How long after do women usually go back to work? This totally varies with how much maternity leave you get (if you get any at all) and your own preference. My first child was adopted and I spent 3 months at home with her, then my husband spent another 3 months home. We both work for the federal government and get no maternity leave, so we saved up our vacation and sick leave. My second is biological and b/c he arrived only a year after my first, we didn’t have enough accrued leave to have a paid leave. So, I took 5 months off, mostly leave without pay, and my husband then took one month off (paid). I would make sure you leave enough of a cushion because babies go to the dr. a lot in the first year just for well-checks, never mind sick visits, especially once they’re in daycare.

    How do they breastfeed during this time? My son is tongue-tied and couldn’t latch, so I ended up exclusively pumping for a year. But I think most women who are able to nurse pump during the day and then continue nursing at home, though there are some women who don’t respond well to a pump and therefore send formula to daycare and nurse at home.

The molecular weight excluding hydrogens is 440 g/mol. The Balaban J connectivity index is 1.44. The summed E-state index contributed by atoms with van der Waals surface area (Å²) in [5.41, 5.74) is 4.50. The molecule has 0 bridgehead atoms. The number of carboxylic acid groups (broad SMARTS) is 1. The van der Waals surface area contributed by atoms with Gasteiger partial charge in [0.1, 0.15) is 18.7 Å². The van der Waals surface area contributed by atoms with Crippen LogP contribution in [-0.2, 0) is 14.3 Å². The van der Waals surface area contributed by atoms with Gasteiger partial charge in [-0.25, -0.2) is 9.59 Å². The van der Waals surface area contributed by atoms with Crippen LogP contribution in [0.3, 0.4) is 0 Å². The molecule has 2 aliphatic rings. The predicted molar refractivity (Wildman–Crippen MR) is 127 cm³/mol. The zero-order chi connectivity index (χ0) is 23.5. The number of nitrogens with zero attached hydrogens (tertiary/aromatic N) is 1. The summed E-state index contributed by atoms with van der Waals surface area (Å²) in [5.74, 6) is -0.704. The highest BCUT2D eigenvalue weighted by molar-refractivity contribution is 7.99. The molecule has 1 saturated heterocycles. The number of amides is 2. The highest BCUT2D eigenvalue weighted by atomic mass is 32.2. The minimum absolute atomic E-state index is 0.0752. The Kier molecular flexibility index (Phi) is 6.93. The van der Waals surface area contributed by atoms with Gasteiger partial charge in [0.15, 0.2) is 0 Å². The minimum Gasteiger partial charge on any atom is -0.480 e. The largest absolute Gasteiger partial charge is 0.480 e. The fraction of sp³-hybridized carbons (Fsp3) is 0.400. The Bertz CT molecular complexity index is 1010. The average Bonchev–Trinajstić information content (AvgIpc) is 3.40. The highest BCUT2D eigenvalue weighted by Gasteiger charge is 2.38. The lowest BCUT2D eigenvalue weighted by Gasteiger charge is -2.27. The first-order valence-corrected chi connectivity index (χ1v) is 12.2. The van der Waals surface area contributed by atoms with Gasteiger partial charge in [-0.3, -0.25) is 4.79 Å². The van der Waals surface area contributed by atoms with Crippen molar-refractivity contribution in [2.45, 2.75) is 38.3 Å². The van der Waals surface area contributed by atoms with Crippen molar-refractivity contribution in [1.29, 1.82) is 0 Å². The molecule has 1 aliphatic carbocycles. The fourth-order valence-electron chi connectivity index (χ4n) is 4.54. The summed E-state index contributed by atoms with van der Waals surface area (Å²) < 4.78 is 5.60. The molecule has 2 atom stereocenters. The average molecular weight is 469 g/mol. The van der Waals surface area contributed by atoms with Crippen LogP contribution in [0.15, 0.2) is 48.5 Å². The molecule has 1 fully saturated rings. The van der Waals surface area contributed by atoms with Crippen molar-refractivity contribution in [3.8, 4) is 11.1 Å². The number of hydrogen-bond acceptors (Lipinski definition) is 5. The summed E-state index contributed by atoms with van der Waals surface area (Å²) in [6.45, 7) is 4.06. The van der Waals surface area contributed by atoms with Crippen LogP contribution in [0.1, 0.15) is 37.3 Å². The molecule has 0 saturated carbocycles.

Who watches the child while she is away? Does the baby go to daycare and, if so, how does one find a reputable daycare? My kids go to daycare. Some people look for an NAEYC-accredited center, but there are plenty out there that are not NAEYC-accredited but still wonderful. You need to decide on whether you want an in-home daycare or a center. You can find the low-down on each place you consider through your state’s department of social services or whichever department handles childcare oversight. You’ll also need to consider if you want daycare near your house or your work (if you have a significant commute). Our commute is an hour, and we chose daycare near our house. Yes, it stinks when we get called to pick up a sick child, but our pediatrician is near our house and we don’t want to spend a horrible commute with two children. Driving isn’t an option, so it would have to be public transportation. The other thing is that if we’re sick, we don’t have to get the kids downtown for daycare- easier to have them near our house. And the last plus for us keeping our kids near us is that their friends all live in our area, making playdates much easier. If they were downtown, they’d have friends from all over the DC area, which is great, but we’d probably never see them outside of daycare due to the distance.